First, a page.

University of Saskatchewan

August 27, 2014   

U of S Partners with Federal Agencies on Unique Study of Vitamin D Insufficiency

Sunny days: one in four Canadians is low on vitamin D, increasing risk of compromised immune systems and bone health. This can be prevented with sun exposure and supplements.
June 06, 2011

One in four Canadians aged six to 79 has vitamin D blood levels below internationally recommended levels, a first-in-Canada study led by the University of Saskatchewan, in partnership with Statistics Canada and the Public Health Agency of Canada, has found.

When individuals taking vitamin D supplements were excluded from the data, evidence of low vitamin D blood levels was even greater. In fact, during the winter months, more than one-third of Canadians not using supplements did not meet the level associated with the Recommended Daily Allowance, the study found.

“We have shown the advantage that supplement use and sun exposure can have to help Canadians maintain their vitamin D status,” said U of S nutrition professor Susan Whiting.

Low vitamin D can increase the risk of bone-related problems such as rickets, osteomalacia (softening of the bones), and osteoporosis. Low vitamin D may also compromise the immune and inflammatory systems.

The new study, published in the American Journal of Clinical Nutrition, suggests that current food choices alone are insufficient to maintain recommended vitamin D levels for many Canadians, especially in winter.

“If you’re taking a supplement, you’re half as likely to have blood levels of vitamin D in the deficient range or below the level associated with adequacy for individuals,” Whiting said.

The study is the first in Canada to examine vitamin D intake in comparison to levels outlined in the U.S. Institute of Medicine’s 2011 Dietary Reference Intake (DRI) report which sets out the estimated average daily vitamin D requirements for individuals. The Canadian government has accepted that report as the basis for new recommended values for vitamin D and calcium levels considered adequate for specific age groups, as well as safe upper levels.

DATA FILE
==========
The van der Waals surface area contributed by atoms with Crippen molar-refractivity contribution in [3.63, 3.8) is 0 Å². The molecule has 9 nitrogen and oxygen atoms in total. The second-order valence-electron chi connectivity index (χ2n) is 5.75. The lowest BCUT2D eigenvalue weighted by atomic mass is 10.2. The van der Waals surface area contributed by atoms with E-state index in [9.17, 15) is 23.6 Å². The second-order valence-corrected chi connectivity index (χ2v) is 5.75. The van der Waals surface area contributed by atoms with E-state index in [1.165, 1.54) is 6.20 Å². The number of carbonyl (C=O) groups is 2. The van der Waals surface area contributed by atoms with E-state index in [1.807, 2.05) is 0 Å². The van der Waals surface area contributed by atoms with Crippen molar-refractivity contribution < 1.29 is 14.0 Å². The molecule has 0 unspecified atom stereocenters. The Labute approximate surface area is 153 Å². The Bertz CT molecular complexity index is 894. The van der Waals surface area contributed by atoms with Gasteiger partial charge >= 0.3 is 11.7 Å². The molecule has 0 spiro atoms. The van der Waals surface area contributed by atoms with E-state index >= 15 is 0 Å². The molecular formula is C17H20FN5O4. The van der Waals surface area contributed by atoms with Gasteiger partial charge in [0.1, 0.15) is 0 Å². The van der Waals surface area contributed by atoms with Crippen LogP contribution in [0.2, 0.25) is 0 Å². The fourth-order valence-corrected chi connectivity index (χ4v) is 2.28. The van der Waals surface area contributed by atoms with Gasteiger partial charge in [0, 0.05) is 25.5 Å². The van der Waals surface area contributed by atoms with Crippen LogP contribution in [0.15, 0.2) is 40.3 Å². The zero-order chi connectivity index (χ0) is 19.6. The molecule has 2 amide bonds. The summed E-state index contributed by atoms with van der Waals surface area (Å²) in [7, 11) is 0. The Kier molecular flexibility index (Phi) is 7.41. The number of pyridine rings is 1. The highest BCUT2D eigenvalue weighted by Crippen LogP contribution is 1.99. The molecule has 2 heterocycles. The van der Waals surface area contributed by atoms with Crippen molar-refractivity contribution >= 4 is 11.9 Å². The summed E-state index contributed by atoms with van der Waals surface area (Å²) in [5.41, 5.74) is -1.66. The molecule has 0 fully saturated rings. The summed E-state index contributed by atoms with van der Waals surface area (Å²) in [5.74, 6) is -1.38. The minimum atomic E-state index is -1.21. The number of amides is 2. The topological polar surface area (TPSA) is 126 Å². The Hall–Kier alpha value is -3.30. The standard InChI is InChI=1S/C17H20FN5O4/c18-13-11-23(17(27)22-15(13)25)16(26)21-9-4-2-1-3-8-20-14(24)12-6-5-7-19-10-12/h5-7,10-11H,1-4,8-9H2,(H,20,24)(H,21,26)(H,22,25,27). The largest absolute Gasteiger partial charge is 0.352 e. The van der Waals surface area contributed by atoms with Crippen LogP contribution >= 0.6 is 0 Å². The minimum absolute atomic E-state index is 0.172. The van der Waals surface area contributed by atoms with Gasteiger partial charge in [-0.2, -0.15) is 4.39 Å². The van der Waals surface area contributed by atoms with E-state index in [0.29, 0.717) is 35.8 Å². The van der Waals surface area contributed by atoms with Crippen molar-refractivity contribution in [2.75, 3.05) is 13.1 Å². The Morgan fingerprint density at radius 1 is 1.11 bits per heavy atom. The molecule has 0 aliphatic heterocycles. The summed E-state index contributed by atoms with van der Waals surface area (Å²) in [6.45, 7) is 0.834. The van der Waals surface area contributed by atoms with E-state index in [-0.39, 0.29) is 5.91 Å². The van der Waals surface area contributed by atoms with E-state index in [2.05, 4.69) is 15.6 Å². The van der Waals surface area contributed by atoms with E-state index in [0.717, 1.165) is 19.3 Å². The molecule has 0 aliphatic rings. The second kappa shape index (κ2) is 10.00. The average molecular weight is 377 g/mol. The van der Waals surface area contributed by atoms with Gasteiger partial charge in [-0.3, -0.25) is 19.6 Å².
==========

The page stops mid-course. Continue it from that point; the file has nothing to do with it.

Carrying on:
The 2011 DRI report states that children and adults, ages one to 70 years, should consume 600 IU (international units) per day and those over 70 years should take 800 IU per day. However, the Canadian diet provides only 200 IU on average, Whiting said.

Non-white Canadians had the highest risk of not achieving DRI recommendations. “We think this is in part due to the fact that with more skin pigmentation, there’s a need for greater exposure to sun in order to make vitamin D,” she said.

The research was conducted by Whiting and Hassan Vatanparast of the U of S College of Pharmacy and Nutrition in collaboration with Linda Greene-Finestone of Public Health Agency of Canada and Kellie Langlois of Statistics Canada.

The study involved an analysis of 2007-2009 data gathered as part of Statistics Canada’s Canadian Health Measures Survey which involved more than 5,300 individuals who were tested for vitamin D blood levels.

The paper is published on-line at: http://www.ajcn.org/content/early/2011/05/19/ajcn.111.013268.abstract?sid=7ee4feca-59e0-4ad8-8a9f-88bde238d450.

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For more information, contact:

Heather Dawson, Communications and Alumni Relations Officer
College of Pharmacy and Nutrition
University of Saskatchewan
(306) 966-2502
(306) 221-0129
Heather.dawson@usask.ca

Michael Robin
University Research Communications
(306) 966-1425
Michael.robin@uask.ca

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